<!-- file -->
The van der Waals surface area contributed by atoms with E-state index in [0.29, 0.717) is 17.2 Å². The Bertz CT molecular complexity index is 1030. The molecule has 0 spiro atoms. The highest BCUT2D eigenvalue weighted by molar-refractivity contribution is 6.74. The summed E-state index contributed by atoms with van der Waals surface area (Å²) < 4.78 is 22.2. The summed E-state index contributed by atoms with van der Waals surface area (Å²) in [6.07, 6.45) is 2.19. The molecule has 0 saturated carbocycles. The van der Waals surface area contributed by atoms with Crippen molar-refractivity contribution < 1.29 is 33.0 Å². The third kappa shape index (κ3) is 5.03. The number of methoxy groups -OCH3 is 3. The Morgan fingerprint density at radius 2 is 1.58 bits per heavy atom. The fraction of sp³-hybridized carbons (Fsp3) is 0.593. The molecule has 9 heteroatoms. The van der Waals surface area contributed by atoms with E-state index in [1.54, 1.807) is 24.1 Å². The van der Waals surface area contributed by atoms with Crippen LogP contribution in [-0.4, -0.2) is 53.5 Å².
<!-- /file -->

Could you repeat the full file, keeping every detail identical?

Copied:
The van der Waals surface area contributed by atoms with E-state index in [0.29, 0.717) is 17.2 Å². The Bertz CT molecular complexity index is 1030. The molecule has 0 spiro atoms. The highest BCUT2D eigenvalue weighted by molar-refractivity contribution is 6.74. The summed E-state index contributed by atoms with van der Waals surface area (Å²) < 4.78 is 22.2. The summed E-state index contributed by atoms with van der Waals surface area (Å²) in [6.07, 6.45) is 2.19. The molecule has 0 saturated carbocycles. The van der Waals surface area contributed by atoms with Crippen molar-refractivity contribution < 1.29 is 33.0 Å². The third kappa shape index (κ3) is 5.03. The number of methoxy groups -OCH3 is 3. The Morgan fingerprint density at radius 2 is 1.58 bits per heavy atom. The fraction of sp³-hybridized carbons (Fsp3) is 0.593. The molecule has 9 heteroatoms. The van der Waals surface area contributed by atoms with E-state index in [1.54, 1.807) is 24.1 Å². The van der Waals surface area contributed by atoms with Crippen LogP contribution in [-0.4, -0.2) is 53.5 Å².